Date & Coconut Squares

I’m constantly looking for healthy treats to serve up at play dates, as an energy boosting snack or something for little fingers to hold on-the-go. Most importantly, I want ideas that are easy to make and won’t have me slaving away in the kitchen for hours.

What I love about this recipe is that it includes a mix of super healthy ingredients, delicious flavour, and it packs a powerful punch of antioxidants and good fats for growing little people.

Apart from toasting the coconut, this recipe includes no other cooking – simply pop them into the refrigerator and you’re done! I have opted to toast the coconut as it adds a delicious taste to this recipe although the recipe still works without this step.

You could choose to roll this mixture into balls or you can cut them into squares like I have done in this recipe. You can opt for any sugar-free nut butter and if your child is younger than one, leave the honey out – the result will be equally delicious.

What you’ll need:

  • 2 cups desiccated coconut
  • 2 cups pitted dates
  • 1 cup cashews
  • 1/4 cup sugar-free nut butter
  • 1/4 cup goji berries
  • 1 Tbs cocoa powder
  • 1 Tbs cinnamon
  • 1 Tbs honey
  • 1/4 cup water (for mixing)


  • Toast the desiccated coconut on a baking tray in the oven for five minutes at 180°C, until golden brown (keeping an eye on it to ensure it doesn’t burn).
  • Combine all the ingredients, expect the water, in a food processor. Turn the speed on high and process until well mixed and there is no sign of large pieces (you want to make sure that you don’t have big pieces of nuts, which could be a choking hazard for your child). While you process the mixture, add little amounts of the water at a time to assist with the mixing (and to create a gooey texture).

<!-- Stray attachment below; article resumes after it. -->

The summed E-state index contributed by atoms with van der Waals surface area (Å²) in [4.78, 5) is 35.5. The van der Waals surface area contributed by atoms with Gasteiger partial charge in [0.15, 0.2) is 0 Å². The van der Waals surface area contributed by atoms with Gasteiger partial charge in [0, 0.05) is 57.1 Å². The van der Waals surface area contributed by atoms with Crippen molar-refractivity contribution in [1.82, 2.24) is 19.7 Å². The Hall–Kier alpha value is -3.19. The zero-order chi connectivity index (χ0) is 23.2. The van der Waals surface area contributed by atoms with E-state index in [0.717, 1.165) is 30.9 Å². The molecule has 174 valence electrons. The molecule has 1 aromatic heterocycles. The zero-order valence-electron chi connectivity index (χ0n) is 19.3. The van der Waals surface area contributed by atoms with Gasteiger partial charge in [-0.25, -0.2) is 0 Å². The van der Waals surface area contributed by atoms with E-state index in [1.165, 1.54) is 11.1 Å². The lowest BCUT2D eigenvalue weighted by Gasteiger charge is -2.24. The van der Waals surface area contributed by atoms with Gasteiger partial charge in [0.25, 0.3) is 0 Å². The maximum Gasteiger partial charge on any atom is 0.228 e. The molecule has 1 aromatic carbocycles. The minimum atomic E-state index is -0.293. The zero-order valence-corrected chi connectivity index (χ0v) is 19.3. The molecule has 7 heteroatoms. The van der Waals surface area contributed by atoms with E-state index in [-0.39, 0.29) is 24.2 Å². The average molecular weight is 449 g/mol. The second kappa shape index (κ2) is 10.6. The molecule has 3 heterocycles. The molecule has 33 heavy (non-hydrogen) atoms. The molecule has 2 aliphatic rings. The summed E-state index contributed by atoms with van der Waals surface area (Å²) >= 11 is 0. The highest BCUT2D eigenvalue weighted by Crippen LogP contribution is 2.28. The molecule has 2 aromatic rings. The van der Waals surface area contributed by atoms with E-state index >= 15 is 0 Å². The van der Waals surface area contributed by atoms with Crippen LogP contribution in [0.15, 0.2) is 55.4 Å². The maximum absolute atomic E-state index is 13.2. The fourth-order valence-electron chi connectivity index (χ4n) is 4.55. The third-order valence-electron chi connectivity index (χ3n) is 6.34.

• Transfer the mixture onto a medium-sized square dish/baking tin, lined with wax paper and then push it down with your hands to pack the mixture in densely.
  • Pop the dish into the refrigerator for at least 1 hour.
  • Using a sharp knife, cut the mixture into squares.
  • These treats can be stored in an airtight container in the refrigerator or the freezer. If storing in the refrigerator, use within two weeks.

*The above recipe will need to be adapted should your child have an allergy to any of the ingredients mentioned.

*Never leave your child unsupervised while eating.

Banana & Date Bread (Gluten-Free)

At the age of two and a half – like most toddlers – my son knows what he wants and isn’t afraid to tell me all about it. He flat out refuses to eat most things green and would rather avoid trying anything new unless it is coated in something sweet. I witness so many home-made meals being fed to the dog, and then cry a little inside when my hard work lands up in the bin.

In true toddler style, my son loves two things probably more than anything on earth: bananas and cake. He lived off brand muffins while we were away over the holidays under the guise that he was eating ‘brown cake’, and I was not surprised in the least when we arrived back home and he demanded cake for breakfast.

Determined to get him back into getting some real nutrients into his little body, I wanted to bake something truly delicious that would excite him as much as cake (sans the butter icing and sprinkles of course).

This recipe is honestly one of the easiest things you’ll make and it tastes delicious (my husband gave it the thumbs up – someone else in my house who also isn’t afraid to tell me how he really feels about my recipes!).